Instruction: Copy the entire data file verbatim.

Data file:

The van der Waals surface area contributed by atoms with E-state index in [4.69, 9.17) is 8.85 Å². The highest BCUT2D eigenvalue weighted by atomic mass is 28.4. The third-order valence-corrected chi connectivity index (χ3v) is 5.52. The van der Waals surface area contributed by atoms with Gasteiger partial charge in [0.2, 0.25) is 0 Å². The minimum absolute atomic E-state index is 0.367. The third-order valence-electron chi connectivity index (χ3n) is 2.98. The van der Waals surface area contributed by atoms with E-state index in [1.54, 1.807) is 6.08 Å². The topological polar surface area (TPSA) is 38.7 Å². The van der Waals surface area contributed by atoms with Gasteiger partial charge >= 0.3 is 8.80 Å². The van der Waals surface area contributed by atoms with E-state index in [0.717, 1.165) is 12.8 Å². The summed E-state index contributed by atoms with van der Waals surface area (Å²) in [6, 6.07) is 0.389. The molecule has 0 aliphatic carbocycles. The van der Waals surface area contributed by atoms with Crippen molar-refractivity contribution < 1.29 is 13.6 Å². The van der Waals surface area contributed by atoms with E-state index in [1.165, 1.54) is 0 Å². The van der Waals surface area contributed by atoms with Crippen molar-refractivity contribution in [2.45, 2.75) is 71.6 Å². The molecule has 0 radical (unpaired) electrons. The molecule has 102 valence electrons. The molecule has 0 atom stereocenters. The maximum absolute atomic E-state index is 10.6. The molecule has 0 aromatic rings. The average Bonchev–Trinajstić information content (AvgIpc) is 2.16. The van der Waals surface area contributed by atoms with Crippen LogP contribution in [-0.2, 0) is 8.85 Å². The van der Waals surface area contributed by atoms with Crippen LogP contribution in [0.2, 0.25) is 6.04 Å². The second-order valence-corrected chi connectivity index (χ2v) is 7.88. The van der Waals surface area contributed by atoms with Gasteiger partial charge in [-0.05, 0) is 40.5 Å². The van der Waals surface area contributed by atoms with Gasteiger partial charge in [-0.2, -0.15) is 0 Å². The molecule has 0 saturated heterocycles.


The van der Waals surface area contributed by atoms with E-state index in [4.69, 9.17) is 8.85 Å². The highest BCUT2D eigenvalue weighted by atomic mass is 28.4. The third-order valence-corrected chi connectivity index (χ3v) is 5.52. The van der Waals surface area contributed by atoms with Gasteiger partial charge in [0.2, 0.25) is 0 Å². The minimum absolute atomic E-state index is 0.367. The third-order valence-electron chi connectivity index (χ3n) is 2.98. The van der Waals surface area contributed by atoms with E-state index in [1.54, 1.807) is 6.08 Å². The topological polar surface area (TPSA) is 38.7 Å². The van der Waals surface area contributed by atoms with Gasteiger partial charge >= 0.3 is 8.80 Å². The van der Waals surface area contributed by atoms with E-state index in [0.717, 1.165) is 12.8 Å². The summed E-state index contributed by atoms with van der Waals surface area (Å²) in [6, 6.07) is 0.389. The molecule has 0 aliphatic carbocycles. The van der Waals surface area contributed by atoms with Crippen molar-refractivity contribution < 1.29 is 13.6 Å². The van der Waals surface area contributed by atoms with E-state index in [1.165, 1.54) is 0 Å². The van der Waals surface area contributed by atoms with Crippen molar-refractivity contribution in [2.45, 2.75) is 71.6 Å². The molecule has 0 radical (unpaired) electrons. The molecule has 102 valence electrons. The molecule has 0 atom stereocenters. The maximum absolute atomic E-state index is 10.6. The molecule has 0 aromatic rings. The average Bonchev–Trinajstić information content (AvgIpc) is 2.16. The van der Waals surface area contributed by atoms with Crippen LogP contribution in [-0.2, 0) is 8.85 Å². The van der Waals surface area contributed by atoms with Crippen LogP contribution in [0.2, 0.25) is 6.04 Å². The second-order valence-corrected chi connectivity index (χ2v) is 7.88. The van der Waals surface area contributed by atoms with Gasteiger partial charge in [-0.05, 0) is 40.5 Å². The van der Waals surface area contributed by atoms with Gasteiger partial charge in [-0.2, -0.15) is 0 Å². The molecule has 0 saturated heterocycles.